Everyone's after a bargain. Whether at the local shopping center or the grocery store, you're always looking for the best deal. In the ever-expensive import realm, more power always requires more cash flow. For example, the Japan-spec B16A is the hot ticket when it comes to bargain engine transplants. For about $2,500 to $3,000, you can have a complete B16A installed into your Honda. Out of the box, the potent 1.6-liter pushes 160-hp at the flywheel (about 130 to 135 hp at the wheels)-not bad when compared with a 1.8-liter non-VTEC engine that pumps about 120 hp to the wheels.
After adding all the basic bolt-ons-intake, exhaust, header, cam gears, etc.-you can push the power envelope of the B16A to about 145 to 150 hp at the wheels. Unlike the B18A non-VTEC engine, the B16A lacks torque due to its smaller displacement and considerably shorter stroke (77mm for the B16A and 89mm for the B18A). The solution: install a B18B 1.8-liter non-VTEC bottom-end and convert the B16A to an LS/VTEC Frankenstein hybrid.
You can easily find a core LS bottom-end at the local dismantling yard for about $200 to $300. However, the engine needs to be rebuilt with new internals, bearings, seals, oil pump, etc. When rebuilding an LS bottom-end for a hybrid conversion, we recommend either shimming the oil pump for more pressure or using a GS-R or DOHC B16A oil pump.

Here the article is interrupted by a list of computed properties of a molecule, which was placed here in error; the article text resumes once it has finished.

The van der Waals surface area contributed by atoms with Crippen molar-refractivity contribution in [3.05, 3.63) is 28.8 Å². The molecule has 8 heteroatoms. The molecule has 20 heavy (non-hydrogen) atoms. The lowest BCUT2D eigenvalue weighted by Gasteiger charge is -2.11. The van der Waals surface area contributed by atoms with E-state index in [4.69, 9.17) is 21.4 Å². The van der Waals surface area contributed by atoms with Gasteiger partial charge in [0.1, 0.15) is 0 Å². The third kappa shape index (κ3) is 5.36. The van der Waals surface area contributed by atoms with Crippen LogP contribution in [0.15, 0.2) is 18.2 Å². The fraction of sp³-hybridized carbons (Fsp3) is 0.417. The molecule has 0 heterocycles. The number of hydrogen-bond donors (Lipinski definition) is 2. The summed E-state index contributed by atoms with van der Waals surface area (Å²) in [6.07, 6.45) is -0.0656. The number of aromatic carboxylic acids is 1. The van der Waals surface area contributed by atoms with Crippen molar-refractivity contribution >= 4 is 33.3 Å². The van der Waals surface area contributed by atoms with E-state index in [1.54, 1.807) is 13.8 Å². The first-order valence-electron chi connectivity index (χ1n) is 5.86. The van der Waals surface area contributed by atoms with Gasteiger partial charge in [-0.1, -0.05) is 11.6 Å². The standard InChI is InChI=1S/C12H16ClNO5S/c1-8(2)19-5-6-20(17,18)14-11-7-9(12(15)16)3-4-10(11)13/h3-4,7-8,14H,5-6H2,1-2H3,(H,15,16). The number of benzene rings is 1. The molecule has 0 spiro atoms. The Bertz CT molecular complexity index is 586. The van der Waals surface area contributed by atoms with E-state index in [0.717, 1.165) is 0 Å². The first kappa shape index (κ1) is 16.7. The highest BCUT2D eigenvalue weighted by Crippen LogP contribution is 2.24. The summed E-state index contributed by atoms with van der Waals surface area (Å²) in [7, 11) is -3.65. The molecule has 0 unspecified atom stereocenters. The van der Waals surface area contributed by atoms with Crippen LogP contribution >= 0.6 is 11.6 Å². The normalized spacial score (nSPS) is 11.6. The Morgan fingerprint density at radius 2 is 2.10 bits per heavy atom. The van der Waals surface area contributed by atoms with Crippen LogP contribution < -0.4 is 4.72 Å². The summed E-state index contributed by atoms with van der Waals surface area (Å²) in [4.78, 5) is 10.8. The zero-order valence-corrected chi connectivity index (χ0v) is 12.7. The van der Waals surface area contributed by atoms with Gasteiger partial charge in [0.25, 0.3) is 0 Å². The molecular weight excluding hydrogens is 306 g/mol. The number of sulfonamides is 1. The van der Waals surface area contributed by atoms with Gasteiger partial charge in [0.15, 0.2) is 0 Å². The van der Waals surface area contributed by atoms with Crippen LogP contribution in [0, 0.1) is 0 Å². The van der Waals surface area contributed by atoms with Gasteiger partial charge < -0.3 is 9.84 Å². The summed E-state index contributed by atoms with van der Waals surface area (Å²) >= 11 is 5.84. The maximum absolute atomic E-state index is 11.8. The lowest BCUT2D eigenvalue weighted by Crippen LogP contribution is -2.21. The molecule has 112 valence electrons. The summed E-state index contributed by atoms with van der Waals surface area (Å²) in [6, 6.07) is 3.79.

We used flat top JE Pistons to maintain the same 10.0:1 compression as the B16A engine. Installing the B18B requires modification of the dowel area on the B16A head and an oil supply source for the VTEC solenoid. After fitting the head onto the block, we installed the entire long block into the Integra.
Prior to the hybrid conversion the vehicle was making 145.3 hp and 111.5 lb-ft of torque at the wheels with a DC Sports two-piece header, Tanabe exhaust, AEM cold-air intake and A'pexi V-AFC. After the conversion, we bumped peak power production to 159.7 hp and 123.8 lb-ft of torque to the wheels-an increase of 14.4 hp and 12.3 lb-ft of torque.
The hybrid retained all of the bolt-ons from the B16, making this an apples to apples comparison. For more on how these power gains were realized, check out the fuel tuning article on page 30. The biggest advantage of the hybrid is the amount of extra torque available at all times, much needed to power the Integra.
Stay tuned next month as we install an Unorthodox Racing underdrive pulley and aluminum flywheel as well as a JG Edelbrock intake manifold and throttle body.